Intrauterine transfusion (IUT) cases for Parvovirus B19 infection over 2002–2011 were reviewed. Our unit receives referrals from Scotland and Northern Ireland. Most were referred in 2008 (n = 5) and 2009 (n = 7). In other years there were <3 cases.
Thirty patients underwent 48 IUTs (mean 1.6, range 1–3). Twenty-six fetuses had middle cerebral artery Doppler peak systolic velocity values documented. All were >1.5 multiples of median prior to first IUT. At initial assessment, 25 fetuses were hydropic and 4 had ascites. Pre-IUT haematocrit value was available in 27 pregnancies: <10% in 15 and 10–19% in 5 cases, in keeping with fetal anaemia. Initial IUT was most frequently performed between 21–24 (n = 13) followed by 17–20 weeks gestation (n = 9) (range 17–32 weeks).
Intrauterine or neonatal death occurred in 9 hydropic fetuses that had bradycardia, thrombocytopenia, difficult procedure or severe anaemia. No reasons were identified in 2 cases. However, these did not have pre-transfusion haematocrit values. Seven procedures had other complications e.g. cord haematoma, technically difficult, bradycardia and spontaneous rupture of membranes. This pregnancy was conservatively managed with a live birth at 36 weeks gestation.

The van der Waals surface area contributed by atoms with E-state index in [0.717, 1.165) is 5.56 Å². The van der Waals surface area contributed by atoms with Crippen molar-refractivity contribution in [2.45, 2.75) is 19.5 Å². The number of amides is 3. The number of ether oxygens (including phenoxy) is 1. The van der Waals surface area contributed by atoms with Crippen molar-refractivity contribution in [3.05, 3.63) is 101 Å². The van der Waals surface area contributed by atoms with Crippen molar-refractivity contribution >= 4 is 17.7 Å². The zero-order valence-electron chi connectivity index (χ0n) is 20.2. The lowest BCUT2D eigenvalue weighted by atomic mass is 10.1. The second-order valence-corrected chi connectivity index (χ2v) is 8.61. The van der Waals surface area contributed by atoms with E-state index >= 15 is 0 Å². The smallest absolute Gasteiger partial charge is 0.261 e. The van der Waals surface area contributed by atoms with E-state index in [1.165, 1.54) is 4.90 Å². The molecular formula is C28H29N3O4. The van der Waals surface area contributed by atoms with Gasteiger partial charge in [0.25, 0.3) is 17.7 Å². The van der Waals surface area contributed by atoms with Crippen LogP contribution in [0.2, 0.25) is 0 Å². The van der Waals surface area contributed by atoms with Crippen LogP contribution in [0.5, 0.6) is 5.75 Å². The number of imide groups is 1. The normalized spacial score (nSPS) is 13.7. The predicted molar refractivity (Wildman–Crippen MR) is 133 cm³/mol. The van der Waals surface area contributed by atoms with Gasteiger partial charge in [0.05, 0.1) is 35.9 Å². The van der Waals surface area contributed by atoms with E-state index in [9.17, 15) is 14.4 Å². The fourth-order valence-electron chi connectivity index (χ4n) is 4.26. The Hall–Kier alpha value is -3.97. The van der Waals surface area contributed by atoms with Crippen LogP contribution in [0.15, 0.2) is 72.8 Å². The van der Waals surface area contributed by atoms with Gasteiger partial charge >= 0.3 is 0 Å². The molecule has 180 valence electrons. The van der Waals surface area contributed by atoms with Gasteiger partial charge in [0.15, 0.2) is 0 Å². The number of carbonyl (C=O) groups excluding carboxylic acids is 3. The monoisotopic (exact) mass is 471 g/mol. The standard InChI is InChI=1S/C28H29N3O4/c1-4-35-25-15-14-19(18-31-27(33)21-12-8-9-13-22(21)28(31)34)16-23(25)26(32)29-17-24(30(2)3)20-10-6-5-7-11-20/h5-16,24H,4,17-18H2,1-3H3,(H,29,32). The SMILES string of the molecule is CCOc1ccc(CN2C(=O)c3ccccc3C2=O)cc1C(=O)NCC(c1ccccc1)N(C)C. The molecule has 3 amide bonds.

Live births occurred in 14 pregnancies. Seven women were lost to follow-up. Improved capture of outcome data is required. Short term outcomes were available in 8 neonates: 6 required no treatment, 1 had phototherapy and 1 had a neonatal death. We conclude that poor outcomes following IUT can be predicted at the time of procedure and that IUT can rescue a fetus destined for intrauterine loss to a healthy outcome.
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